I was at a loss for how to proceed in this conversation. I was offended, for a lot of reasons. First, I could not believe this person had felt he had any right to comment on what kind of man “I had a thing for.” Who I am attracted to is none of his business. Second, he clearly did not know me well at all, because his conclusion was incorrect. I have dated men of different skin tones and with different other physical attributes someone might find relevant in defining my “type.” To draw conclusions about my dating life from observing who I danced with at a few parties was an incomplete survey of me. A more accurate description of who I have “a thing for” would be nice, cute guys who are talented and passionate about what they do — and who are also hopefully good dancers.
More than anything, though, I was shocked that he treated our skin tones as relevant at all. I know there is a real physical difference between “white” skin and “black” skin, just the same way that there is a difference between people in height and eye color, and in whether one’s earlobes are connected to the side of one’s head. It’s all in our genes. I also know that my friend’s boyfriend is a smart guy who is certainly aware of that. What he meant by “black” and “white” was an association that in reality had nothing to do with physical appearances. It was a whole conception of social division between races that his time in high school had ingrained in him, for whatever reasons. I will not pretend to understand what life experiences he encountered that made that division so real to him. However what shocked and angered me was not so much that he grew up in a community where social segregation was very real — though I do think it’s sad that such places exist in New Jersey.
What upset me was that he did not realize that this community, our University community, is not like his hometown. It isn’t like mine either. It is its own unique environment where we have the opportunity to make our own social rules. By bringing in his attitudes toward race and dating and whatever else to bear on my dating life, he tried to fit me into the cultural environment of his upbringing. I refuse to accept its right to define my actions. I understand that where he is from, me kissing this guy would have been a transgression. Where I am from it would not be. At the University, it only is if we as a community decide to treat it as such. It hadn’t even occurred to me that anyone would.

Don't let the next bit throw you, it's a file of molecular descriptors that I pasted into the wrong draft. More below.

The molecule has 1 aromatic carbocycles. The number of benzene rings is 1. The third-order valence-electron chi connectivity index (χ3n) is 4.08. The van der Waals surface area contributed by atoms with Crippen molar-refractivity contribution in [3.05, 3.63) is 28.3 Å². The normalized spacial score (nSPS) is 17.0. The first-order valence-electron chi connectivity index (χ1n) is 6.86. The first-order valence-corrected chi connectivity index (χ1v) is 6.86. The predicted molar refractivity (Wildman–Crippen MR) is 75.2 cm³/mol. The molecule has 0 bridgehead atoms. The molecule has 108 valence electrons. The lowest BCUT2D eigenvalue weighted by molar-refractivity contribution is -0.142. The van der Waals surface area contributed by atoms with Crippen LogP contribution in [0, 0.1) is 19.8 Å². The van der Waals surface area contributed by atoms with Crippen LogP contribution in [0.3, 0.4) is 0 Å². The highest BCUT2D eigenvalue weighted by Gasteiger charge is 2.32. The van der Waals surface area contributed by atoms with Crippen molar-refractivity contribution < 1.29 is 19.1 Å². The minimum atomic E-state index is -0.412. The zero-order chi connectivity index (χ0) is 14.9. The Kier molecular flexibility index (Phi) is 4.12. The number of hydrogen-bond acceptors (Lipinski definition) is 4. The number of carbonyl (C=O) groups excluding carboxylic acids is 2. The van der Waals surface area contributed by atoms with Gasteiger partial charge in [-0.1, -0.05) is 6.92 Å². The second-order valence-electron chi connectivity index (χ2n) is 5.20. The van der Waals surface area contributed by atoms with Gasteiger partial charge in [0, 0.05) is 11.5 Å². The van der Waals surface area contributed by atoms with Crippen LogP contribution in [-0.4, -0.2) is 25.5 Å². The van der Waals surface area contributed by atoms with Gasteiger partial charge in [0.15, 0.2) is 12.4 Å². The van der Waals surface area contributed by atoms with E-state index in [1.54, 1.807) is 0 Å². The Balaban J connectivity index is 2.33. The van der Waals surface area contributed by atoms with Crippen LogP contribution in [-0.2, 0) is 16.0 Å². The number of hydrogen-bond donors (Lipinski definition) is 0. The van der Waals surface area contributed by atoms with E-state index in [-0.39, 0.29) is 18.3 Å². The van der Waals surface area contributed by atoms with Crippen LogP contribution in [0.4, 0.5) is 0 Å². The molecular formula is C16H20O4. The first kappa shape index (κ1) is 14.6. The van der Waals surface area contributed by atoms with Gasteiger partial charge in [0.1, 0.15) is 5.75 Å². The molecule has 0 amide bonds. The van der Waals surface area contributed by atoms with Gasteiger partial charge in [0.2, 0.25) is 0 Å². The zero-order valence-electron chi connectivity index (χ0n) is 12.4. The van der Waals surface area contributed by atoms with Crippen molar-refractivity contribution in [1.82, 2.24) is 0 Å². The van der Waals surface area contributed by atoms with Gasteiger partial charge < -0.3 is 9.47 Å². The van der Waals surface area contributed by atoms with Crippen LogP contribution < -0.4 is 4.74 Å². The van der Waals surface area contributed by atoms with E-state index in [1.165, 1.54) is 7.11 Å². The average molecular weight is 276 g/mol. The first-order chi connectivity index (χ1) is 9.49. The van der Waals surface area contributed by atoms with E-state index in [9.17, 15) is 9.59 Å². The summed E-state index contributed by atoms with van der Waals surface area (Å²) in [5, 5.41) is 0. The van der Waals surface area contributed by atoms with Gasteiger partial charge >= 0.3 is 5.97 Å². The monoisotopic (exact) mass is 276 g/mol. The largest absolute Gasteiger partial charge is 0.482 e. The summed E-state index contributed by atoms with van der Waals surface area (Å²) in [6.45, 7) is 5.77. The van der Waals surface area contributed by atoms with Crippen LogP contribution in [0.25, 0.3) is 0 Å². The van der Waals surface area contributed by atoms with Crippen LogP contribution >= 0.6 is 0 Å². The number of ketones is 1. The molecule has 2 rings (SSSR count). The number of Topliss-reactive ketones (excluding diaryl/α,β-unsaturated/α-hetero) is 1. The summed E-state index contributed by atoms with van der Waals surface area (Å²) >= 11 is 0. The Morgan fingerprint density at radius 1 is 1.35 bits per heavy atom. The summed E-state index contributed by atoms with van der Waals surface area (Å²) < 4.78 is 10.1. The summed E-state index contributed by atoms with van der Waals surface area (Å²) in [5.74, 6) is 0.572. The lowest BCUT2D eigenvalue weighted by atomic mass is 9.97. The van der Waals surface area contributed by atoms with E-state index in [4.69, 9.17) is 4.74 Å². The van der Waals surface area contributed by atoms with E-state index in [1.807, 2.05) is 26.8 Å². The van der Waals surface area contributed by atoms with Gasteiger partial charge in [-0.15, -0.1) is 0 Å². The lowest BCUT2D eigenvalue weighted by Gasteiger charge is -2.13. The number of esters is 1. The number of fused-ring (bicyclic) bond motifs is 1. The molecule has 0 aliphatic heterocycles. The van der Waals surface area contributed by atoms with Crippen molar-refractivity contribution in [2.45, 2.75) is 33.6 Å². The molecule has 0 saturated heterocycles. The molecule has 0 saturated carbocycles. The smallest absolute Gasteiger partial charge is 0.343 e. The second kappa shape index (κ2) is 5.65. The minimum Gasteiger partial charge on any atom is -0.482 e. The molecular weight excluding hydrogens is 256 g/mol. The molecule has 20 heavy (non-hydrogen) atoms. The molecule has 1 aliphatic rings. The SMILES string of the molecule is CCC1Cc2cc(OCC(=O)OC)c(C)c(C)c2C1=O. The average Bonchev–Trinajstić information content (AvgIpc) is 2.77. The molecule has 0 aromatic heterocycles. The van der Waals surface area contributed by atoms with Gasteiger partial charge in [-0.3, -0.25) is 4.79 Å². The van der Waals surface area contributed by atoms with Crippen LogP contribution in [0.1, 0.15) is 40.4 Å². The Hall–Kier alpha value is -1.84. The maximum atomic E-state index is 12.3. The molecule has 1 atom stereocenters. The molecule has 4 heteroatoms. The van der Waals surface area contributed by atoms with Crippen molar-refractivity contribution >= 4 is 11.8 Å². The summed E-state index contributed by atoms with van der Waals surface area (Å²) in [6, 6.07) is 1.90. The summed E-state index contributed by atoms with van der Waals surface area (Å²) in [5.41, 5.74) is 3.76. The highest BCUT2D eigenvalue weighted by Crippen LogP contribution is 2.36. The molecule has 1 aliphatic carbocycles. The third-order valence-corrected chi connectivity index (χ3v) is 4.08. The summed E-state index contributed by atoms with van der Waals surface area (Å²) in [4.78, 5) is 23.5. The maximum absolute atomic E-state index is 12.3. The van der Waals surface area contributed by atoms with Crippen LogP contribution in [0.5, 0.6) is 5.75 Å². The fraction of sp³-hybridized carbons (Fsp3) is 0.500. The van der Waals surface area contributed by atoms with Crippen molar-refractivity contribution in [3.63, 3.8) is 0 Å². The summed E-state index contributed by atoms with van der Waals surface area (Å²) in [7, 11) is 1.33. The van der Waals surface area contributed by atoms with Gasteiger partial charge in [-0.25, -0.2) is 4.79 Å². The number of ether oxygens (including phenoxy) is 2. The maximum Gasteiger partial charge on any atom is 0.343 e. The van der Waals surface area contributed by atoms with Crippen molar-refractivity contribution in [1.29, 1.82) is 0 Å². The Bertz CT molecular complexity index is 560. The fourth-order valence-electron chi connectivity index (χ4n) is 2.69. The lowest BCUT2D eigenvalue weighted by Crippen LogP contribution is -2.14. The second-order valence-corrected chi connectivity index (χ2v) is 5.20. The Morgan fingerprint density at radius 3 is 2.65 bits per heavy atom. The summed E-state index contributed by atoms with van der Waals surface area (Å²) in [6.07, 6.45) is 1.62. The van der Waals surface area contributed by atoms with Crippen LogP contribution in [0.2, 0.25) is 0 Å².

I believe what matters is not what culture shapes your childhood and what community attitudes you grow up surrounded by, but what you choose to take from that background and how you decide to let those experiences influence your life. So I am asking both you and myself to think about the prejudices we each hold and where they come from. The University is a bubble where we get the chance to shape our community as we see fit. Let’s try to treat each other as equals and peers. I challenge you to strip away your preconceptions of other people and instead, judge them based on who they prove themselves to be.
Courtney Shaw is a School of Arts and Sciences senior majoring in English and history with a minor in French. Her column, “Miss Conduct,” normally runs on alternate Thursdays.